Last updated: 02/03/2021, 12:14 PM

Covid-19 frontline firefighters to be commended for work during pandemic

02/03/2021 08:00
Our people

Firefighters who have been on the frontline of the fight against Coronavirus in the longest sustained operation London Fire Brigade has seen since the Blitz are to be recognised for their work.

Operation Braidwood, which saw firefighters driving ambulances to assist London Ambulance Service and responding to Covid-19 deaths in the community, is the most significant collaboration project London has ever seen.


It has involved the largest deployment of firefighters outside London Fire Brigade and is the longest sustained operation the Brigade has seen since the Second World War. Around 500 staff who were part of it will be presented with specially commissioned commemorative coins and certificates.

The whole organisation adapted to new ways of working, while continuing to provide a 24/7 emergency service to one of the largest cities in the world. The Brigade helped deliver 20 million pieces of PPE, firefighters drove ambulances to more than 110,000 incidents and staff also delivered food and medicine to vulnerable people.

London Fire Commissioner Andy Roe will also recognise staff at the Brigade’s Control Centre and non-operational staff across the organisation who have gone above and beyond during the pandemic - with staff nominating exceptional colleagues in the first ever LFB People Awards.

As the UK prepares to mark a year since the start of the first lockdown on March 23, the Brigade is also reflecting on the extraordinary work of so many of its people over the last 12 months.

More than 110,000 ambulance calls

Among the calls attended by the 450 firefighters who drove ambulances as part of the Ambulance Driver Assist (ADA) programme, there were:

• 9,851 cardiac arrests
• 944 pregnancy related incidents
• More than 56,000 patients taken to hospital
• Over 9,000 Covid-specific calls
• In excess of 6,300 patients with breathing problems*

More than 100 firefighters have also been part of the Pandemic Multiagency Response Teams (PMART) which were set up to confirm a death and identify Londoners who had very sadly lost their lives and prepare them to be collected by an undertaker. During the first wave of the pandemic, PMART firefighters sadly responded to 751 deaths in the community.

There have also been more than 1,000 welfare support phone calls made to Operation Braidwood staff by an army of Brigade volunteers who offered to be “buddies” and give one to one support.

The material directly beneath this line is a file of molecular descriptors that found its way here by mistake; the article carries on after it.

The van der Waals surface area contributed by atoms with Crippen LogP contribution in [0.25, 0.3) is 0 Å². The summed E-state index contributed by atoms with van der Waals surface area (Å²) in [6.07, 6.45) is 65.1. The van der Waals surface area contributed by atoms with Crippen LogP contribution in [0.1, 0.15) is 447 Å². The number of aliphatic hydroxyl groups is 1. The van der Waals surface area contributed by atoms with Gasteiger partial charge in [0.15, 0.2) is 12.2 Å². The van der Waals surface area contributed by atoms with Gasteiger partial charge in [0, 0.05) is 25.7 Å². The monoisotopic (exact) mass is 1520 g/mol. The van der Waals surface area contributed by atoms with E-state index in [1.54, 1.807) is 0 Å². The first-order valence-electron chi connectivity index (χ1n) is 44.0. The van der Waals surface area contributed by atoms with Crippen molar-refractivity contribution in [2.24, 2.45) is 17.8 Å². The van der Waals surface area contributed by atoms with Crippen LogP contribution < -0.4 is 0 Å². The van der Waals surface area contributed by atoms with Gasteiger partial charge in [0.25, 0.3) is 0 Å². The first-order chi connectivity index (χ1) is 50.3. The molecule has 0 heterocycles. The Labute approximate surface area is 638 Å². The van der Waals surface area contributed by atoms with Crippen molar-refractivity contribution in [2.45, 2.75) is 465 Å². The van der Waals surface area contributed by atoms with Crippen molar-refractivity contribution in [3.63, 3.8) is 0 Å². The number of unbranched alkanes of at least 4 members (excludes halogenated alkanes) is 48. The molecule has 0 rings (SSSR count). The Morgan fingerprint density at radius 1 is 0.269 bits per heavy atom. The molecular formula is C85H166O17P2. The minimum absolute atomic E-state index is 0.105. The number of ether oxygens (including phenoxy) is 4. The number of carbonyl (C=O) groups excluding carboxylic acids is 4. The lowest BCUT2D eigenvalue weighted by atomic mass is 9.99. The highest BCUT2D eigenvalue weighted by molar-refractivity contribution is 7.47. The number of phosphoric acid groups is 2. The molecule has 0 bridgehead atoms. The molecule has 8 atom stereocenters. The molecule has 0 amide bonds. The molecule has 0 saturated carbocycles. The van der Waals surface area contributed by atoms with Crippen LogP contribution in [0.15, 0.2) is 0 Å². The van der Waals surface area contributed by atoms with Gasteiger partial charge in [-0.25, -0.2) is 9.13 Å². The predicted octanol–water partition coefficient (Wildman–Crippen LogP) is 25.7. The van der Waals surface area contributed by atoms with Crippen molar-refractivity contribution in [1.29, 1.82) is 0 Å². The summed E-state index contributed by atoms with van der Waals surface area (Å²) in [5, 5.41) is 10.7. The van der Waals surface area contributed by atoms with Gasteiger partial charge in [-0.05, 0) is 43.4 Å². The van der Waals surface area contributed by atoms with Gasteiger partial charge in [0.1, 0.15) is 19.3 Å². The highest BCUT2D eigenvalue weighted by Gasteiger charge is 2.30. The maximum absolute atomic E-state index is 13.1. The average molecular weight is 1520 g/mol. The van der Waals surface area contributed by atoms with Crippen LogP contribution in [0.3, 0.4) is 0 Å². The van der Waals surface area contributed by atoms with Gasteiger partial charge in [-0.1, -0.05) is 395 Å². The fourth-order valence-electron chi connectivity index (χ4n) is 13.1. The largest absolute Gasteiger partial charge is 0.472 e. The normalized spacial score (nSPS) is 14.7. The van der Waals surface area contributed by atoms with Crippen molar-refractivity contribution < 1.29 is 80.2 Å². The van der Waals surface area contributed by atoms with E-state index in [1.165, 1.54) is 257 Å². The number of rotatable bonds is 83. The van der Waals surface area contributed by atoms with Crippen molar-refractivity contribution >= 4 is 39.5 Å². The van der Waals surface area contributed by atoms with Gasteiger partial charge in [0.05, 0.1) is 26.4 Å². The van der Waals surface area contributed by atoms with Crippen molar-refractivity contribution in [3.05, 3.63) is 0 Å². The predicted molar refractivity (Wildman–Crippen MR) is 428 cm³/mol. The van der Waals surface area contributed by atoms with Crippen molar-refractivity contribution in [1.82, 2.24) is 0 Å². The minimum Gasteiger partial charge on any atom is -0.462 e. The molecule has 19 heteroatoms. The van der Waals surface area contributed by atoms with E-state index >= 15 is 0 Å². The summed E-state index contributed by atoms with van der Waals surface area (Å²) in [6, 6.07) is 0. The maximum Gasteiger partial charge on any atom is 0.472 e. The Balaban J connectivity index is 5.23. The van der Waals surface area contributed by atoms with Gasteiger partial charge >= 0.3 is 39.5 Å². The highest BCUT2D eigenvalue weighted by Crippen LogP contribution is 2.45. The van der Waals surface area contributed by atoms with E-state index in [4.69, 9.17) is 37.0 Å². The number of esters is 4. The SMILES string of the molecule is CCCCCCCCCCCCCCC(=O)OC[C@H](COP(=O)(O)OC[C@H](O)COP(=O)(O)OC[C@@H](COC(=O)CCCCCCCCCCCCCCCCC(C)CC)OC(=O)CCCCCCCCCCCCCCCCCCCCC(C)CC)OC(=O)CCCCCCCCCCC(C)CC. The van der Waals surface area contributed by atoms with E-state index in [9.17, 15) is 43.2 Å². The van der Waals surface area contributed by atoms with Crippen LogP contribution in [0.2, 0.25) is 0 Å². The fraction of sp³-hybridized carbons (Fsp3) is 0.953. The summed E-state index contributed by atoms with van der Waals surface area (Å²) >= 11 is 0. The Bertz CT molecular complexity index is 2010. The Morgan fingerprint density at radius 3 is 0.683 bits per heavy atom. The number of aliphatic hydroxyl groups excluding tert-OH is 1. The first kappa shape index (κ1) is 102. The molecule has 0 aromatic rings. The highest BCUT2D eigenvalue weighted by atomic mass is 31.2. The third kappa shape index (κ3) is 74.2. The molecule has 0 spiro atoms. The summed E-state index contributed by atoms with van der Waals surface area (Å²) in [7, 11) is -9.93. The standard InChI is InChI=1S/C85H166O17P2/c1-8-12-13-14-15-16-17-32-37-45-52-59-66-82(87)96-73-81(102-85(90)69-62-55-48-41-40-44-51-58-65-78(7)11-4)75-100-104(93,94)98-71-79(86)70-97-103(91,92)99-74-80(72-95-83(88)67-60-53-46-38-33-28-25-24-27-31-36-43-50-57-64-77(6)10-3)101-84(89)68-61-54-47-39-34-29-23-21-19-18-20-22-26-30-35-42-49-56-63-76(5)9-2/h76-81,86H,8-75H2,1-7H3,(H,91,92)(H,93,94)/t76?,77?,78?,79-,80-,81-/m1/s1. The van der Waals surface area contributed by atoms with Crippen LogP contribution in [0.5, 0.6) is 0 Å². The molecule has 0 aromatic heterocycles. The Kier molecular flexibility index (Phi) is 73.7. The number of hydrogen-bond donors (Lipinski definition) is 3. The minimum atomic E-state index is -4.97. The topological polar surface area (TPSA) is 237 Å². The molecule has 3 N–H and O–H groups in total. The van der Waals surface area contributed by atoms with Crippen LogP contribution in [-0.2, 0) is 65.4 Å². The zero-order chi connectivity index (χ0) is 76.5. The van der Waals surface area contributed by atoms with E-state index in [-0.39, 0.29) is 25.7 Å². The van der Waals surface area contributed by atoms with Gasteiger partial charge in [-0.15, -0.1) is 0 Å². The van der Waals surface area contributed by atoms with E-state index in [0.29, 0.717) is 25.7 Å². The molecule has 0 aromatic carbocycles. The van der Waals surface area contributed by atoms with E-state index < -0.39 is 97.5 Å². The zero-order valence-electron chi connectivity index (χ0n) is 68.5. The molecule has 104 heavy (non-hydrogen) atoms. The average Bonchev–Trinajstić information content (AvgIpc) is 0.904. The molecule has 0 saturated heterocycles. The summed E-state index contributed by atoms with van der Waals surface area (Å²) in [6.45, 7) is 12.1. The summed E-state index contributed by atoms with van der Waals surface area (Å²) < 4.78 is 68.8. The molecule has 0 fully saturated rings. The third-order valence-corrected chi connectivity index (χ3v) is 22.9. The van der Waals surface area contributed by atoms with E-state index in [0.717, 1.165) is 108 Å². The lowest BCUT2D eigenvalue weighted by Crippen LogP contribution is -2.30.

The issuing of commemorative coins was suggested by Deputy Assistant Commissioner Dave O’Neill, who was awarded an MBE for his work heading up the Operation Braidwood team. The certificates have been signed by Commissioner Roe and Metropolitan Police Service Commissioner Cressida Dick or London Ambulance Service Chief Executive Garrett Emmerson.

"They have carried out an incredibly difficult job with dignity and respect"

Commissioner Roe said: “As we look to mark a year since the start of the pandemic, it’s important to reflect and remember the people who have died and who have been bereaved - my thoughts go out to all of them.

 “The dedication, professionalism and courage shown by all our staff over the last 12 difficult months has been immense and I couldn’t be prouder. I wanted to personally thank those staff who truly have been on the frontline of Coronavirus. Many of them were faced with situations which even firefighters don’t see on a regular basis and they have all carried out an incredibly difficult job with dignity and respect.

Tom (L) and Jack (R) Binder standing in front of ambulance

"Away from the frontline, Brigade staff have been quick to adapt to the challenges of the pandemic and many took on extra responsibilities. Community safety staff called hundreds of vulnerable residents who had taken part in fire, safe and well visits to check on them during lockdown and our community safety work has been tailored to stay relevant during the pandemic.

“I know all Brigade staff will continue to work as hard as they have been for the last year and I would like to take this opportunity to thank each and every one of them for their efforts.”

Dr Fiona Twycross, Deputy Mayor for Fire and Resilience, said: “London’s firefighters have been on the frontline of the response to COVID-19, continuing to respond swiftly to incidents across the capital, as well delivering food to vulnerable Londoners, volunteering to drive ambulances with the London Ambulance Service and distributing PPE.

“On behalf of all Londoners, I want to thank our firefighters and London Fire Brigade staff for their extraordinary dedication and hard work during the pandemic.

"Sadly the number of COVID-19 cases in our city remains high, and I want to encourage Londoners to show their thanks to our brilliant emergency service workers by continuing to follow the rules and taking the vaccine when offered the chance to do so.”

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